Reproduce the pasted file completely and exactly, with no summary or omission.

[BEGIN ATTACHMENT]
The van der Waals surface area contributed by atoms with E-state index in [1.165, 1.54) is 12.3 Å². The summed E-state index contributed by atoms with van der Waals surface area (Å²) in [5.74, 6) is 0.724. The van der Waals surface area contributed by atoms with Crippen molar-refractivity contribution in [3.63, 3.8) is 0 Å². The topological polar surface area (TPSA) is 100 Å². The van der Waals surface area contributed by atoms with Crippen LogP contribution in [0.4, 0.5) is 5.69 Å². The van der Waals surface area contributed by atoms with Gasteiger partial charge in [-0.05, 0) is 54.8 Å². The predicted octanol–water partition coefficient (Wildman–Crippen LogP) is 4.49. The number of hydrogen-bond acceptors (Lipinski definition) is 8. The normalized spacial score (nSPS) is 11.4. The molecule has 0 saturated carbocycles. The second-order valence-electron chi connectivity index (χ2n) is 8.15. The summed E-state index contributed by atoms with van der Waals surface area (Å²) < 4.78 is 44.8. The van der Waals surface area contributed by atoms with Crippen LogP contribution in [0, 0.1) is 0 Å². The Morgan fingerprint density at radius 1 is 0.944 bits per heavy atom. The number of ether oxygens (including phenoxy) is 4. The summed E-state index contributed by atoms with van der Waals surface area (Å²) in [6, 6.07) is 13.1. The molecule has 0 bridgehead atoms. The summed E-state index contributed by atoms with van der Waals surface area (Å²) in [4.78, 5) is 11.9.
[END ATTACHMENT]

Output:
The van der Waals surface area contributed by atoms with E-state index in [1.165, 1.54) is 12.3 Å². The summed E-state index contributed by atoms with van der Waals surface area (Å²) in [5.74, 6) is 0.724. The van der Waals surface area contributed by atoms with Crippen molar-refractivity contribution in [3.63, 3.8) is 0 Å². The topological polar surface area (TPSA) is 100 Å². The van der Waals surface area contributed by atoms with Crippen LogP contribution in [0.4, 0.5) is 5.69 Å². The van der Waals surface area contributed by atoms with Gasteiger partial charge in [-0.05, 0) is 54.8 Å². The predicted octanol–water partition coefficient (Wildman–Crippen LogP) is 4.49. The number of hydrogen-bond acceptors (Lipinski definition) is 8. The normalized spacial score (nSPS) is 11.4. The molecule has 0 saturated carbocycles. The second-order valence-electron chi connectivity index (χ2n) is 8.15. The summed E-state index contributed by atoms with van der Waals surface area (Å²) < 4.78 is 44.8. The van der Waals surface area contributed by atoms with Crippen LogP contribution in [0, 0.1) is 0 Å². The Morgan fingerprint density at radius 1 is 0.944 bits per heavy atom. The number of ether oxygens (including phenoxy) is 4. The summed E-state index contributed by atoms with van der Waals surface area (Å²) in [6, 6.07) is 13.1. The molecule has 0 bridgehead atoms. The summed E-state index contributed by atoms with van der Waals surface area (Å²) in [4.78, 5) is 11.9.